Direct Marketing Pork
Revised December, 2018.
Several producers have turned to direct marketing their pork enterprises by developing and expanding on the niche to market pork directly to consumers, bypassing traditional marketing channels.
Reasons for direct marketing include the opportunity to capture a greater share of the food dollar. The value farmers currently contribute to food expenditures accounts for just 16 percent of the total value.
Another reason for direct marketing is the growing consumer segment that desires information about the origin and the method used to raise their food. This trend relates to traceability. The ability to trace a product to the original source is a critical food safety issue.
A growing number of individual pork producers and producer groups are reaching new consumers using the Internet. With widespread sales of home computers, an estimated 87 percent of the U.S. population has Internet access. More consumers are shopping over the Internet. According to the U.S. Census Bureau, total e-commerce sales during 2017 were estimated at $453.5 billion, up 12.8 percent from 2016. An affordable method to market new products directly to consumers is for producers to establish their own Web sites.
Pork and pork products sold over the Internet must be processed in federally inspected plants. If meat is processed in a state-inspected facility, it is only legal to sell the meat within that state.
Direct marketing to consumers using farmers’ markets continues to grow in the United States. According to the USDA, there were 8,740 markets listed in the USDA's National Farmers Market Directory. Farmers’ markets are beneficial to farm operations that have less than $250,000 in annual receipts. The markets provide an outlet to consumers interested in purchasing products directly from growers.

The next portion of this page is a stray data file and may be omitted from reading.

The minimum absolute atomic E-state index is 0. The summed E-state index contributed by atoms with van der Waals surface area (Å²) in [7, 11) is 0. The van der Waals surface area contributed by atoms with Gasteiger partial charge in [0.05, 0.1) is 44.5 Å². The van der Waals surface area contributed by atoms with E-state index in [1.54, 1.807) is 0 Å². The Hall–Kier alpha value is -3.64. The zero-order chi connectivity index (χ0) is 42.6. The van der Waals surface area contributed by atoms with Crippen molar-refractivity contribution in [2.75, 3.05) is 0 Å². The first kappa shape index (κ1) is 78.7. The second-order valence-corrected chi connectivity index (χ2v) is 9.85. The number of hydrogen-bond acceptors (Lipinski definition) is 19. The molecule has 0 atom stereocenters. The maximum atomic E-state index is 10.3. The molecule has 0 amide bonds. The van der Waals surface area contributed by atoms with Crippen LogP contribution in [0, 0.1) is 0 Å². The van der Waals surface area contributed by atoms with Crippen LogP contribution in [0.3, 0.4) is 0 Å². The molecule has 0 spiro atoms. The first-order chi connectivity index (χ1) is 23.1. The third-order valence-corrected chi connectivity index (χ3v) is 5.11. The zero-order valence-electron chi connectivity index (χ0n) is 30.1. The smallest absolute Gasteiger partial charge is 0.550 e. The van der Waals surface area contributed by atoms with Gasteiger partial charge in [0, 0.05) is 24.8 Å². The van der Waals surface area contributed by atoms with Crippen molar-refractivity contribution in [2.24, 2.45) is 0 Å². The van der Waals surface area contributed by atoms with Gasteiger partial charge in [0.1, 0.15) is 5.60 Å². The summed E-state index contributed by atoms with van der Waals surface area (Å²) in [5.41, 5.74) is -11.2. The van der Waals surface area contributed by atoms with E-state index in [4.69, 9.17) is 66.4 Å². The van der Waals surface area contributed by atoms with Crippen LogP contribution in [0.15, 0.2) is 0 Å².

Other protein sources, namely, beef, poultry and fish, will continue to compete with pork for consumer purchases. USDA estimates an increase in per capita consumption of fruits, nuts, eggs, poultry and fish in the coming years, based on current consumption patterns and the increasing diversity of the U.S. population.
Pork marketed directly to consumers will also be affected by the growing trend of more meals consumed outside of the home. Expenditures on away-from-home food now account for nearly 48 percent of the $1.24 trillion in total U.S. food expenditures.
Farmers' Markets, Agricultural Marketing Service, USDA.
Food CPI, Prices and Expenditures, Briefing Room, Economic Research Service (ERS), USDA.
Internet World Stats
United States Department of Commerce
U.S. Census Bureau E-Stats
New: Market Report Generator, Iowa State University Extension.
- Pork Marketing Alternatives, Appropriate Technology Transfer for Rural Areas, NCAT, 2004 - This study explains alternative marketing methods, such as direct, niche or organic-labeled pork.
- Decision Aids to Determine Budgets and Carcass Yields of Pork, Direct and local meat marketing, University of Kentucky - These online tools provide producers a way to calculate costs and potential carcass yields.
- Find a Farmers' Market in Your State, Agricultural Marketing Service, USDA - This Web site provides a national directory of farmers' markets listed by state. It includes other helpful links..
- Fresh Cut Pork Distribution Summary, Leopold Center and Center for Transportation Research and Education, Iowa State University, 2007 - This document summarizes the amount and value of fresh cut pork that annually moves through the U.S. food distribution system.
- 2001 Economic Impact of Directly Marketed Livestock in Iowa, Iowa Department of Agriculture and Land Stewardship - Cooperative Development Services surveyed licensed meat processors in Iowa to analyze the scale and economic impact of livestock directly marketed to consumers.
- Safety of Fresh Pork From Farm to Table, Food Safety and Inspection Service, USDA - This site overviews pork inspection, retail cuts, how long consumers can store fresh and frozen pork and how long it takes to cook pork.